In the space of a few minutes, the river had become like Piccadilly Circus. Finally we were able to move out and make our way to the lock.
To our surprise, we were hailed from the opposite bank by Carol and Jeremy (‘Anthonia’) who had enjoyed a coffee while watching the comings and goings on the river. In fact Carol had commented that perhaps they might see us… and suddenly there we were.
Through the lock and onto a nearby commercial mooring where alas there was no water.
After a rest and cuppa, we headed off on our bikes to search for ‘Anthonia’. A long cycle ensued and although we couldn’t find our friends, we did end up in Utrecht. We had last been there on our search for a suitable barge several years ago and despite the huge number of eateries available are ashamed to admit that we opted for a McDonalds. Hungry after our cycle, we found the centre and had another one…for old time’s sake.
Utrecht, very busy with tourists in the old centre of town.
We cycled back to the barge and had an early night with a welcome thunderstorm after the mugginess of the day.
Having heard from Jeremy, we cycled off once more to join he and Carol for coffee. They were moored in nearby Vreeswijk, a Historic Harbour just a short cycle away that we had somehow missed the previous day.
It proved to be a fortuitous meeting, as they had managed to secure a mooring for us for our forthcoming trip back to the UK. We would be heading there for my Dad’s 90th birthday celebrations and had been looking for a suitable spot to leave ‘Aurigny’.
After a quick cycle around the pretty port and recce of other potential moorings, we returned to the barge and set off. The canal joined the Amsterdam-Rhijnkanaal from where we turned sharp left onto the Merwedkanaal. One lock and a lift bridge later and we were mooring up on a 3 day mooring adjacent to a bar we had visited during our cycle the previous day.
In contrast to Utrecht, the quiet historic town and port of Vreeswijk.
The weather was still unsettled (sadly a feature of this summer) but we busied ourselves collecting the car from Vianen (a short 1 euro ferry ride away) and spending time with Carol and Jeremy.
While we were there the Referendum on whether the UK should stay or leave the EU took place. We were shocked by the result and wondered how it would affect people on boats and barges in Europe. It had an immediate and detrimental effect on the exchange rate too.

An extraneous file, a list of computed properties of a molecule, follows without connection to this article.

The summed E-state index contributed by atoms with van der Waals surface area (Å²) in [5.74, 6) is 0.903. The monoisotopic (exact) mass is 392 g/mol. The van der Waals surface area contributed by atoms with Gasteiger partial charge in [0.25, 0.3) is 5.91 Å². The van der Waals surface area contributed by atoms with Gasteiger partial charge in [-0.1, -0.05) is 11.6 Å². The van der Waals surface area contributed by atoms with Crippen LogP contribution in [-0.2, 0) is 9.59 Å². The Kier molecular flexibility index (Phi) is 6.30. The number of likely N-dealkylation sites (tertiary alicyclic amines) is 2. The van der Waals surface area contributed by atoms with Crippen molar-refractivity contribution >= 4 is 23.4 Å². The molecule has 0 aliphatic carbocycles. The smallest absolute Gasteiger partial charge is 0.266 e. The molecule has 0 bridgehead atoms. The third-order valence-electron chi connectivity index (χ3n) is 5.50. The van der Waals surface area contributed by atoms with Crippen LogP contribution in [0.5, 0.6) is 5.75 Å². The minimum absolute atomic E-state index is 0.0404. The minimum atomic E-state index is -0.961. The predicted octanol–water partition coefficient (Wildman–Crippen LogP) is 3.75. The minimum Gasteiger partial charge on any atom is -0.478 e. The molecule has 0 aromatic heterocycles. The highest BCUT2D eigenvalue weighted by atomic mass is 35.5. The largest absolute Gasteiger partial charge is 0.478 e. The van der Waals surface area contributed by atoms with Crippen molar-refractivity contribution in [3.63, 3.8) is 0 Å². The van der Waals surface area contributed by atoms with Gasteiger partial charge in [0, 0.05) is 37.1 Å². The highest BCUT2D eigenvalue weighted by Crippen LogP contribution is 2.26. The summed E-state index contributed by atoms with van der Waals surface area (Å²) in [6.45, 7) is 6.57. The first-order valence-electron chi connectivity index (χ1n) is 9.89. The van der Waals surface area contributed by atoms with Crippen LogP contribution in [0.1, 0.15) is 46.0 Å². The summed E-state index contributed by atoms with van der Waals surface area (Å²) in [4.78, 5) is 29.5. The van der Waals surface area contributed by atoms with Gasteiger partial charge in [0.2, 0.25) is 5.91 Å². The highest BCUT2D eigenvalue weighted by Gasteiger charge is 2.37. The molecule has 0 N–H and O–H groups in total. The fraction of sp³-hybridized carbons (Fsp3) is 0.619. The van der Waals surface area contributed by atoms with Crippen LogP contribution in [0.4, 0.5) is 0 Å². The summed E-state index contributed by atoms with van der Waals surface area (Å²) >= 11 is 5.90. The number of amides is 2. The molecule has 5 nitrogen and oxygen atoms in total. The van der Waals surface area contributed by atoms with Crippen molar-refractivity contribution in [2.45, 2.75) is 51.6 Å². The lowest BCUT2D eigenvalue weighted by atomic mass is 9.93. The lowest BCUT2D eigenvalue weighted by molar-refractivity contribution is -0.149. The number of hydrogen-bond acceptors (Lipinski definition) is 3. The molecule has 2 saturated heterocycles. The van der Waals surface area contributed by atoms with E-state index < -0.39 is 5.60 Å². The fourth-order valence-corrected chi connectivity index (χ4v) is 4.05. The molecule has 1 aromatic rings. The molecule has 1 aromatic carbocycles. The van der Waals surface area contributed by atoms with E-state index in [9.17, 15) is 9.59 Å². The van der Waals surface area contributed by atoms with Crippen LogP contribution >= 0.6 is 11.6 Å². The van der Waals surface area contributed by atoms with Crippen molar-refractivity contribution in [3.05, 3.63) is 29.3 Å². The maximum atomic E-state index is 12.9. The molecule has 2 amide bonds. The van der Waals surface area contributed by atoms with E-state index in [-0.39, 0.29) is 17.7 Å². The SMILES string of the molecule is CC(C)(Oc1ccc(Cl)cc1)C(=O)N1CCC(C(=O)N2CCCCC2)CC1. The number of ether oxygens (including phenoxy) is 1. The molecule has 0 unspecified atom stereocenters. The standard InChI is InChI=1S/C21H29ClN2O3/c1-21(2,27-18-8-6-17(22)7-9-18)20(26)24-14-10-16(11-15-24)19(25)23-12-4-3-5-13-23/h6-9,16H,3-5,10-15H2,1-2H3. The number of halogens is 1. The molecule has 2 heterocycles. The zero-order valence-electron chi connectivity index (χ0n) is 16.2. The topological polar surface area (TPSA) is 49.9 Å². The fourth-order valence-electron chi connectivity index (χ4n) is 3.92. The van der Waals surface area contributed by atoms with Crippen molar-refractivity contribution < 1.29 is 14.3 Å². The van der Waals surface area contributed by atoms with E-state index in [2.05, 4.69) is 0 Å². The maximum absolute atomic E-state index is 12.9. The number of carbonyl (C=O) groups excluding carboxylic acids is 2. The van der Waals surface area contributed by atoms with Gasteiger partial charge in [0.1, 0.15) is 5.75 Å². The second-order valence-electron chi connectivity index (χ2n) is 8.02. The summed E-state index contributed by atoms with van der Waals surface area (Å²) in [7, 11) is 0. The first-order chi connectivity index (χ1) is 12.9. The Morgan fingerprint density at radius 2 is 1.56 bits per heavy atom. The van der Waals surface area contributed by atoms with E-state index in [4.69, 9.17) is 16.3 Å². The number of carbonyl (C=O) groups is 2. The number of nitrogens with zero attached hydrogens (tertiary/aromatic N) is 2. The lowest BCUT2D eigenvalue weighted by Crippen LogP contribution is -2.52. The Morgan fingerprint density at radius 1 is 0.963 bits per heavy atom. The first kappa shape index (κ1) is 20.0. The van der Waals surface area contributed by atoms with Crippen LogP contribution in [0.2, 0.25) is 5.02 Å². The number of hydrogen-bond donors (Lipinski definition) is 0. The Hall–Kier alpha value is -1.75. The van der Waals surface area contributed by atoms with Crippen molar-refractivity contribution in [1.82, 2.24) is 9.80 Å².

We moved the barge through the next bridge and onto a pontoon for a couple of days and as it was raining I did some decorating inside. The promised Historic Festival in Vianen that we ventured across to was rather disappointing, but you don’t know until you try and to be fair we did arrive there in a slack period as the costumed participants rested in their ‘historic tents’. Another pleasant evening on board ‘Anthonia’ followed by an alcohol fuelled cycle back to ‘Aurigny’ in the dark.
With just over a week to go before our return to England, we gave up on the idea of exploring the River Ijssel because of the poor weather. We phoned Dick the capitaine at Vreeswwijk and were soon cruising into the port where we moored in front of ‘Anthonia’.
The ensuing week was filled with decorating, catching up with the washing, emptying and defrosting the freezer and preparing for our departure. While British Politics seemed to go into meltdown, the English Football team were knocked out of the World Cup by of all countries tiny Iceland, while tiny Wales managed to reach the semi finals having beaten Belgium!
We visited the small museum in the port, enjoyed a Pizza meal with Carol and Jeremy and were soon joined by Louise and Alex on ‘Riccall’, quite a Flandria reunion.
Three Amigos !
After some convivial evenings together, ‘Anthonia’ headed north and then early on 5th July Louise and Alex squashed into the Micra and we dropped them to Bruges to pick up their car. We then headed off to Dunkirk and England.